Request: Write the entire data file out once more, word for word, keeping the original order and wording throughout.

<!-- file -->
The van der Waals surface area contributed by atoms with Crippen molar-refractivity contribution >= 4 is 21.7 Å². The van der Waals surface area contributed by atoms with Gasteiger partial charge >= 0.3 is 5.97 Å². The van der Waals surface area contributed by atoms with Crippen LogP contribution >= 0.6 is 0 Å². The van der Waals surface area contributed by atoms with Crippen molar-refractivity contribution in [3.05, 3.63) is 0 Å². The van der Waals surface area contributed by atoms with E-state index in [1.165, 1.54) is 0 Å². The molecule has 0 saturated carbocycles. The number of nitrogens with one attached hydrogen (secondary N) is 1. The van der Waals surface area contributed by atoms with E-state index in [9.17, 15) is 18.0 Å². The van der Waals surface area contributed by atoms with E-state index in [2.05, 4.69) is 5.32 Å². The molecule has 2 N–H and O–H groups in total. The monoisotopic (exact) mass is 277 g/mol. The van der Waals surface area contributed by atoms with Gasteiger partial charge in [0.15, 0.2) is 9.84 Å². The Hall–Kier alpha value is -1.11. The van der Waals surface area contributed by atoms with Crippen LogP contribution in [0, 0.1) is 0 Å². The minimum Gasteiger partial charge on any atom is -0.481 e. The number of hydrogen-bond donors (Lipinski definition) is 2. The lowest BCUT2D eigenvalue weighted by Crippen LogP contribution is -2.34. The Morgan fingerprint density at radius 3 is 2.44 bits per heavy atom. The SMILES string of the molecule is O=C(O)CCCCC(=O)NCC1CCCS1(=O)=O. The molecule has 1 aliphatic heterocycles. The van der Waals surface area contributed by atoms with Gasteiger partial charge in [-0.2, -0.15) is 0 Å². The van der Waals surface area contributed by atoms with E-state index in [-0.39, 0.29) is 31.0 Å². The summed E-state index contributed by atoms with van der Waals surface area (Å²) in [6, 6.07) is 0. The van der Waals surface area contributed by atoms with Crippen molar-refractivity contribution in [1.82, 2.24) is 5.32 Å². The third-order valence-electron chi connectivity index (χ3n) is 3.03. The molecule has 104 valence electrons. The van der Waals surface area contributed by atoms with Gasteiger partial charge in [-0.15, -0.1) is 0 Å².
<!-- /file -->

The van der Waals surface area contributed by atoms with Crippen molar-refractivity contribution >= 4 is 21.7 Å². The van der Waals surface area contributed by atoms with Gasteiger partial charge >= 0.3 is 5.97 Å². The van der Waals surface area contributed by atoms with Crippen LogP contribution >= 0.6 is 0 Å². The van der Waals surface area contributed by atoms with Crippen molar-refractivity contribution in [3.05, 3.63) is 0 Å². The van der Waals surface area contributed by atoms with E-state index in [1.165, 1.54) is 0 Å². The molecule has 0 saturated carbocycles. The number of nitrogens with one attached hydrogen (secondary N) is 1. The van der Waals surface area contributed by atoms with E-state index in [9.17, 15) is 18.0 Å². The van der Waals surface area contributed by atoms with E-state index in [2.05, 4.69) is 5.32 Å². The molecule has 2 N–H and O–H groups in total. The monoisotopic (exact) mass is 277 g/mol. The van der Waals surface area contributed by atoms with Gasteiger partial charge in [0.15, 0.2) is 9.84 Å². The Hall–Kier alpha value is -1.11. The van der Waals surface area contributed by atoms with Crippen LogP contribution in [0, 0.1) is 0 Å². The minimum Gasteiger partial charge on any atom is -0.481 e. The number of hydrogen-bond donors (Lipinski definition) is 2. The lowest BCUT2D eigenvalue weighted by Crippen LogP contribution is -2.34. The Morgan fingerprint density at radius 3 is 2.44 bits per heavy atom. The SMILES string of the molecule is O=C(O)CCCCC(=O)NCC1CCCS1(=O)=O. The molecule has 1 aliphatic heterocycles. The van der Waals surface area contributed by atoms with Gasteiger partial charge in [-0.2, -0.15) is 0 Å². The van der Waals surface area contributed by atoms with E-state index in [-0.39, 0.29) is 31.0 Å². The summed E-state index contributed by atoms with van der Waals surface area (Å²) in [6, 6.07) is 0. The van der Waals surface area contributed by atoms with Crippen molar-refractivity contribution in [1.82, 2.24) is 5.32 Å². The third-order valence-electron chi connectivity index (χ3n) is 3.03. The molecule has 104 valence electrons. The van der Waals surface area contributed by atoms with Gasteiger partial charge in [-0.15, -0.1) is 0 Å².